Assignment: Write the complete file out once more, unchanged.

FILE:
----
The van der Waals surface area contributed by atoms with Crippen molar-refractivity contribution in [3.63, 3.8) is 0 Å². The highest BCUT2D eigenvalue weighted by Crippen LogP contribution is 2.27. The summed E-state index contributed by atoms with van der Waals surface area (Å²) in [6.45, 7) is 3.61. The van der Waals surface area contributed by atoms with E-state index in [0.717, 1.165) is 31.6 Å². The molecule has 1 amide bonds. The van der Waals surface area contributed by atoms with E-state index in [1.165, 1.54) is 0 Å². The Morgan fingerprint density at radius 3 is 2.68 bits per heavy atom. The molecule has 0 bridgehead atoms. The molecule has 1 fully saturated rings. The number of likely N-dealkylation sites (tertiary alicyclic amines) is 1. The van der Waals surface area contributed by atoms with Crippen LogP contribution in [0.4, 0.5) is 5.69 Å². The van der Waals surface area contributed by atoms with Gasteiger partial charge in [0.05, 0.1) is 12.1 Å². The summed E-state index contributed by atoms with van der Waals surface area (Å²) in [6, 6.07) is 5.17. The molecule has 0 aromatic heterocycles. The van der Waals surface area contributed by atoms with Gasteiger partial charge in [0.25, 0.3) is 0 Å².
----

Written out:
The van der Waals surface area contributed by atoms with Crippen molar-refractivity contribution in [3.63, 3.8) is 0 Å². The highest BCUT2D eigenvalue weighted by Crippen LogP contribution is 2.27. The summed E-state index contributed by atoms with van der Waals surface area (Å²) in [6.45, 7) is 3.61. The van der Waals surface area contributed by atoms with E-state index in [0.717, 1.165) is 31.6 Å². The molecule has 1 amide bonds. The van der Waals surface area contributed by atoms with E-state index in [1.165, 1.54) is 0 Å². The Morgan fingerprint density at radius 3 is 2.68 bits per heavy atom. The molecule has 0 bridgehead atoms. The molecule has 1 fully saturated rings. The number of likely N-dealkylation sites (tertiary alicyclic amines) is 1. The van der Waals surface area contributed by atoms with Crippen LogP contribution in [0.4, 0.5) is 5.69 Å². The van der Waals surface area contributed by atoms with Gasteiger partial charge in [0.05, 0.1) is 12.1 Å². The summed E-state index contributed by atoms with van der Waals surface area (Å²) in [6, 6.07) is 5.17. The molecule has 0 aromatic heterocycles. The van der Waals surface area contributed by atoms with Gasteiger partial charge in [0.25, 0.3) is 0 Å².